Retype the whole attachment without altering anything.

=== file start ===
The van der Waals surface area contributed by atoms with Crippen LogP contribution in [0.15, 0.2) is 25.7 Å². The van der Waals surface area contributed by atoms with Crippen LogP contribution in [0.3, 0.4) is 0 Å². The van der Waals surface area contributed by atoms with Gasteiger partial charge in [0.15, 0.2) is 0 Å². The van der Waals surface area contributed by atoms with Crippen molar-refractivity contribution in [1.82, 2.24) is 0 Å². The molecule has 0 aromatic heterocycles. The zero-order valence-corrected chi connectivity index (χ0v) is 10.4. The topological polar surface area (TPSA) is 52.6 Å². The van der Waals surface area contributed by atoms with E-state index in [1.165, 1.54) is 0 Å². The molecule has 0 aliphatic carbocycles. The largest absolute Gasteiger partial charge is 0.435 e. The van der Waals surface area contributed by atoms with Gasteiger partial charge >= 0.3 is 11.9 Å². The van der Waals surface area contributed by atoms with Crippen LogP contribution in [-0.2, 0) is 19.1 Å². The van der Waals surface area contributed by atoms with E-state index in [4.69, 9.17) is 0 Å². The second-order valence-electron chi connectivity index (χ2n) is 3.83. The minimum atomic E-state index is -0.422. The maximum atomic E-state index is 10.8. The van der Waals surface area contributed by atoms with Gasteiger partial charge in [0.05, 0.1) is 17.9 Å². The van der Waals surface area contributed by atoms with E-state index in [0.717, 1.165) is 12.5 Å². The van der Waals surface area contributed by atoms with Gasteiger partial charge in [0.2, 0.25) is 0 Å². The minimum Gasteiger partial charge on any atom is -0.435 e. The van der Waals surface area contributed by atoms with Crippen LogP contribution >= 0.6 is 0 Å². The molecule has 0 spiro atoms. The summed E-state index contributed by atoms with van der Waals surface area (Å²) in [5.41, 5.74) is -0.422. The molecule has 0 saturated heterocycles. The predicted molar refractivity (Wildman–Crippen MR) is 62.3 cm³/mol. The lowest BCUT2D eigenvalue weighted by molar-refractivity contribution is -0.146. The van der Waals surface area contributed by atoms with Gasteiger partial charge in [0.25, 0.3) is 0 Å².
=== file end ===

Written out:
The van der Waals surface area contributed by atoms with Crippen LogP contribution in [0.15, 0.2) is 25.7 Å². The van der Waals surface area contributed by atoms with Crippen LogP contribution in [0.3, 0.4) is 0 Å². The van der Waals surface area contributed by atoms with Gasteiger partial charge in [0.15, 0.2) is 0 Å². The van der Waals surface area contributed by atoms with Crippen molar-refractivity contribution in [1.82, 2.24) is 0 Å². The molecule has 0 aromatic heterocycles. The zero-order valence-corrected chi connectivity index (χ0v) is 10.4. The topological polar surface area (TPSA) is 52.6 Å². The van der Waals surface area contributed by atoms with E-state index in [1.165, 1.54) is 0 Å². The molecule has 0 aliphatic carbocycles. The largest absolute Gasteiger partial charge is 0.435 e. The van der Waals surface area contributed by atoms with Gasteiger partial charge >= 0.3 is 11.9 Å². The van der Waals surface area contributed by atoms with Crippen LogP contribution in [-0.2, 0) is 19.1 Å². The van der Waals surface area contributed by atoms with E-state index in [4.69, 9.17) is 0 Å². The second-order valence-electron chi connectivity index (χ2n) is 3.83. The minimum atomic E-state index is -0.422. The maximum atomic E-state index is 10.8. The van der Waals surface area contributed by atoms with Gasteiger partial charge in [0.05, 0.1) is 17.9 Å². The van der Waals surface area contributed by atoms with E-state index in [0.717, 1.165) is 12.5 Å². The van der Waals surface area contributed by atoms with Gasteiger partial charge in [0.2, 0.25) is 0 Å². The minimum Gasteiger partial charge on any atom is -0.435 e. The van der Waals surface area contributed by atoms with Crippen LogP contribution >= 0.6 is 0 Å². The molecule has 0 spiro atoms. The summed E-state index contributed by atoms with van der Waals surface area (Å²) in [5.41, 5.74) is -0.422. The molecule has 0 saturated heterocycles. The predicted molar refractivity (Wildman–Crippen MR) is 62.3 cm³/mol. The lowest BCUT2D eigenvalue weighted by molar-refractivity contribution is -0.146. The van der Waals surface area contributed by atoms with Gasteiger partial charge in [0.25, 0.3) is 0 Å².